In recent past, it was likely a team’s pocket protected IT colleagues debating the performance of software, user interfaces, and challenges associated with inoperability  – topics that left the rest of us open mouthed and eyes glazed as we struggled to understand the vast cacophony of acronyms. Sometimes intrigued, though often bored, we dismissed this nerdy dialect as IT mumbo jumbo. “Speak in business value,” we pleaded as our IT counterparts shook their heads in disbelief at our ignorance, further reinforcing the tension that exists in the IT/ Sales continuum.

 

Now, however, a new language has evolved that is permeating department ranks. It is the language of multi-channel – where business value is directly linked to underlying technology infrastructure. Time-to-market and the increasing requirement to engage with customers in real-time, rests in the ability to connect, decipher and syndicate large amounts of data in a clear, targeted and painless way.  What we manage becomes just as important as how we manage it – thereby, bringing dramatic changes in the frequency, context and means by which IT and the business world communicate.

 

The selection, consumption and governance of multi-channel technologies is changing the way teams work together.  No longer can services and technologies be built in isolation without taking into account the architectural and business goals of the company. Whereas previous IT investments efforts may have furthered political turf wars, the purchasing of multi-channel technologies no longer rests with one gatekeeper – multiple stakeholders are weighing in.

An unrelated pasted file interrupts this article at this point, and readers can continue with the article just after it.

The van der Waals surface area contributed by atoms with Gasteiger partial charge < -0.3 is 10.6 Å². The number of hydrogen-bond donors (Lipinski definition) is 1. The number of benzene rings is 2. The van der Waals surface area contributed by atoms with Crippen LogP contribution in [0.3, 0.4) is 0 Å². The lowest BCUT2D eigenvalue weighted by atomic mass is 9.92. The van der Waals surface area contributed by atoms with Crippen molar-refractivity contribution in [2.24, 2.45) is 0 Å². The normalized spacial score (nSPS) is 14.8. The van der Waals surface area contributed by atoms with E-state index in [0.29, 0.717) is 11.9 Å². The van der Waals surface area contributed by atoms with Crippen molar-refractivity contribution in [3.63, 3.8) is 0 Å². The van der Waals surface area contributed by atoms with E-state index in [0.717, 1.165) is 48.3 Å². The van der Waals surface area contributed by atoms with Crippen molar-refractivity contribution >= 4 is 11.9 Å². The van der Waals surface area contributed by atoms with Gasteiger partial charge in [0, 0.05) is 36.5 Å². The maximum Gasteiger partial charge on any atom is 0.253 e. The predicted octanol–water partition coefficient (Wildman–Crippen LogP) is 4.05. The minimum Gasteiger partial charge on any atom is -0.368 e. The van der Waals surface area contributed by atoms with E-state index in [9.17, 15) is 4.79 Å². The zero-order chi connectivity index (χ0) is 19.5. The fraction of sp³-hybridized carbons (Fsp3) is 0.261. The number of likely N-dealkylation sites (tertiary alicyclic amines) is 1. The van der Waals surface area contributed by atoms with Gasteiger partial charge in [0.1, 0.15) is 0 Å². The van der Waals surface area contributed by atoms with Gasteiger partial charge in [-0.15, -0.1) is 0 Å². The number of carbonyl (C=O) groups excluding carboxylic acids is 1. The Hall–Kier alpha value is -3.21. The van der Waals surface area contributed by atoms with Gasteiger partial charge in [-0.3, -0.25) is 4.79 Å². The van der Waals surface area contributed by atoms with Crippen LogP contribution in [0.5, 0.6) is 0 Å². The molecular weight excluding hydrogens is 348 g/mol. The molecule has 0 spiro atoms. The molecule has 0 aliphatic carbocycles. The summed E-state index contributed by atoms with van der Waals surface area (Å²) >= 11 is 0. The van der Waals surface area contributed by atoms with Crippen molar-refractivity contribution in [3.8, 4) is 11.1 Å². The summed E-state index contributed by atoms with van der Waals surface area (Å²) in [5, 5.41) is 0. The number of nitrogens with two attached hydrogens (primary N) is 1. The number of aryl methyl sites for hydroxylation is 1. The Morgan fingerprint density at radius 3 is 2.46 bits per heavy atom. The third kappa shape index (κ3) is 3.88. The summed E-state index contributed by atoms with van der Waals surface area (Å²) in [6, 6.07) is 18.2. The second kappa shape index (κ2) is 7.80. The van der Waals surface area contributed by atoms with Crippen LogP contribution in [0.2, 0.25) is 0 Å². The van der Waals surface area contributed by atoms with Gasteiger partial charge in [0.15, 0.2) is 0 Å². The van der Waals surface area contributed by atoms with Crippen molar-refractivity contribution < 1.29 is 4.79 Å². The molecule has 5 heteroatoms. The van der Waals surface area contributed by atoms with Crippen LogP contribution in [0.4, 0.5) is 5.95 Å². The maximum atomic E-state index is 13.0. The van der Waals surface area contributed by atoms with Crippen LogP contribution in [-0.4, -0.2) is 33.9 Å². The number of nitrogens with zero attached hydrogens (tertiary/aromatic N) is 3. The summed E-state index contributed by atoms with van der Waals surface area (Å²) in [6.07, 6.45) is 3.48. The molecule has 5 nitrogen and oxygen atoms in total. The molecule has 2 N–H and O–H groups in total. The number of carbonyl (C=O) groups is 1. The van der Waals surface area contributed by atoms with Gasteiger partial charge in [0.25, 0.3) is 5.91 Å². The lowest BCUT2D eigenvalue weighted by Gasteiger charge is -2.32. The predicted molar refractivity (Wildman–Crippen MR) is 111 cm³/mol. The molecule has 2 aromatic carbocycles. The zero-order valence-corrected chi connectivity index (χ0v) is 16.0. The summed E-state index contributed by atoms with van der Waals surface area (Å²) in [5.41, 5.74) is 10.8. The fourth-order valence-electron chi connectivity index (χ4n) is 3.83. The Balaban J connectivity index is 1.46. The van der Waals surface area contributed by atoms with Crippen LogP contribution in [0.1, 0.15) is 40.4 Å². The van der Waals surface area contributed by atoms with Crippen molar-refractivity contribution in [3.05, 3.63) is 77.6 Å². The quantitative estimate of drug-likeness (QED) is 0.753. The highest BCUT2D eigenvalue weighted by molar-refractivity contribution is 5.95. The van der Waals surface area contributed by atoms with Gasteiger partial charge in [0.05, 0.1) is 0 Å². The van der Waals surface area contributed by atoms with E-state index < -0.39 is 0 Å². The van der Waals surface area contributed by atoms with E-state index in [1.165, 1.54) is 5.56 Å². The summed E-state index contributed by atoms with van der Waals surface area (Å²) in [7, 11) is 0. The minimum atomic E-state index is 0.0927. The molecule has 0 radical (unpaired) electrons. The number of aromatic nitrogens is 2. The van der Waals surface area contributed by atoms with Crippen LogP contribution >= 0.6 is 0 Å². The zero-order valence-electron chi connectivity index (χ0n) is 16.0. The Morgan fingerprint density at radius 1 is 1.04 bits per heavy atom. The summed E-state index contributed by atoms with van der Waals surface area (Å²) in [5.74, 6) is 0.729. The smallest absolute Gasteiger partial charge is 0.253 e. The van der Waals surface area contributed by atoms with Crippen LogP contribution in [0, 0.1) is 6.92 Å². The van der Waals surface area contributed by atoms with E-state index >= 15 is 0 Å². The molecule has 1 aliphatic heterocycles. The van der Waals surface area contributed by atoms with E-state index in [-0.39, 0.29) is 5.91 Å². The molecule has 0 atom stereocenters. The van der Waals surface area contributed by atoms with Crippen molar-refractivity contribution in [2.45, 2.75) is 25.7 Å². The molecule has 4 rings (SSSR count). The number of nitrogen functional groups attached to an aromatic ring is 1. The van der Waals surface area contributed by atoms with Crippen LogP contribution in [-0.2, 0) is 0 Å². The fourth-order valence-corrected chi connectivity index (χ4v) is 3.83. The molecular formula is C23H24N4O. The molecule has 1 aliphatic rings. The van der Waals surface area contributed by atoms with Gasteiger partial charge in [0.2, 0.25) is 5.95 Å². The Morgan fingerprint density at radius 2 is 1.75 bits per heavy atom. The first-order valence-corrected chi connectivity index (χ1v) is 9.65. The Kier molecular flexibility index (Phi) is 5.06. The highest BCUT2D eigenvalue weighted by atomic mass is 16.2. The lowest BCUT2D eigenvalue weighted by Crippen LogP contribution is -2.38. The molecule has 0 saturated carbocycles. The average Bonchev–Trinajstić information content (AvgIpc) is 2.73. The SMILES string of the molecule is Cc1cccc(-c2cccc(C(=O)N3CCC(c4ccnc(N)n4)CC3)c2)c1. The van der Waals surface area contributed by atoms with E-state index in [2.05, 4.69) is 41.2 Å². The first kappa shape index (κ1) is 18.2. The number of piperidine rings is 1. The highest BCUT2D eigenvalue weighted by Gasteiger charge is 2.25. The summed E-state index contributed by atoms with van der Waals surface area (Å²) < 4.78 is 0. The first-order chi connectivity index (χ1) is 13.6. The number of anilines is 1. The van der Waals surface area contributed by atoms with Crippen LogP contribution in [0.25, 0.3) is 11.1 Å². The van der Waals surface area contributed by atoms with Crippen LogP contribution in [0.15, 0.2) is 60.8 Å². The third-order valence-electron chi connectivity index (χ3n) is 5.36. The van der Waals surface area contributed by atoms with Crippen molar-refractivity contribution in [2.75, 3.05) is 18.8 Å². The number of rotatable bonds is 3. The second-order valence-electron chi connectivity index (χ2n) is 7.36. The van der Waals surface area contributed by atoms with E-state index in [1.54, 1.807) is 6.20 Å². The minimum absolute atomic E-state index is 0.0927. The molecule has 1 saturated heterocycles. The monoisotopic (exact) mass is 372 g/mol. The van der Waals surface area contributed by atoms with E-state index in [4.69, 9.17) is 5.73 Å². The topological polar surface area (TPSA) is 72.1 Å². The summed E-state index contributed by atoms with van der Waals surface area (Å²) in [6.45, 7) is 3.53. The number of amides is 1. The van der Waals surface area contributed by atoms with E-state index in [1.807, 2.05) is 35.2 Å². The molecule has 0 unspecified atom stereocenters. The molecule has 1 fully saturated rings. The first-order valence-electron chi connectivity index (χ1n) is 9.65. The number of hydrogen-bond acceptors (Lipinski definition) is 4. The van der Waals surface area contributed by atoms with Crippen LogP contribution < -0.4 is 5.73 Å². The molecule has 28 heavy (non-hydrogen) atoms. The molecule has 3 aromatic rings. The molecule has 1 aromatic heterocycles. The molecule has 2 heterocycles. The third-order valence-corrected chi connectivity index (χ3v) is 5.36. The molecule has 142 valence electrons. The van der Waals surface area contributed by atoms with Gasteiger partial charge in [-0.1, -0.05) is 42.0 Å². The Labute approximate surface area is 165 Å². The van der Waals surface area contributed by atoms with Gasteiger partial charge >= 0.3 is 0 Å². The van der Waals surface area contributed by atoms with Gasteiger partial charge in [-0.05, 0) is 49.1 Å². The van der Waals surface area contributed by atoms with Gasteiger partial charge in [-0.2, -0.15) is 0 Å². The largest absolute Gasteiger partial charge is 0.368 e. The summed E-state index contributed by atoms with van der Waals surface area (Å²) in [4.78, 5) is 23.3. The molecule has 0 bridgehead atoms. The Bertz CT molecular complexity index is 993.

In the world of multi-channel, previously silo’d departments are adopting cross- functional methodologies to promote collaboration, flexibility and speed. Managers and employees are no longer grouped by function or product but through a dual authority system improving problem awareness. Task forces are springing up requiring participation from researchers, developers, marketers, salespeople and support resources. Terms such as  “Hierarchy,” “Taxonomy” and “Nodes” are easily spoken aloud with mutual appreciation and understanding.

 

Organizations that are able to respond and optimize business and team structure to support cross-channel initiatives have a significant leg up in this growing environment. Though technical skills are needed, the era of multi-channel requires emphasis on communication and soft skills. Just as the requirement to communicate and exchange data between multiple systems or devices is imperative to a company’s success, so to are the proliferation, understanding and sharing of language and ideas.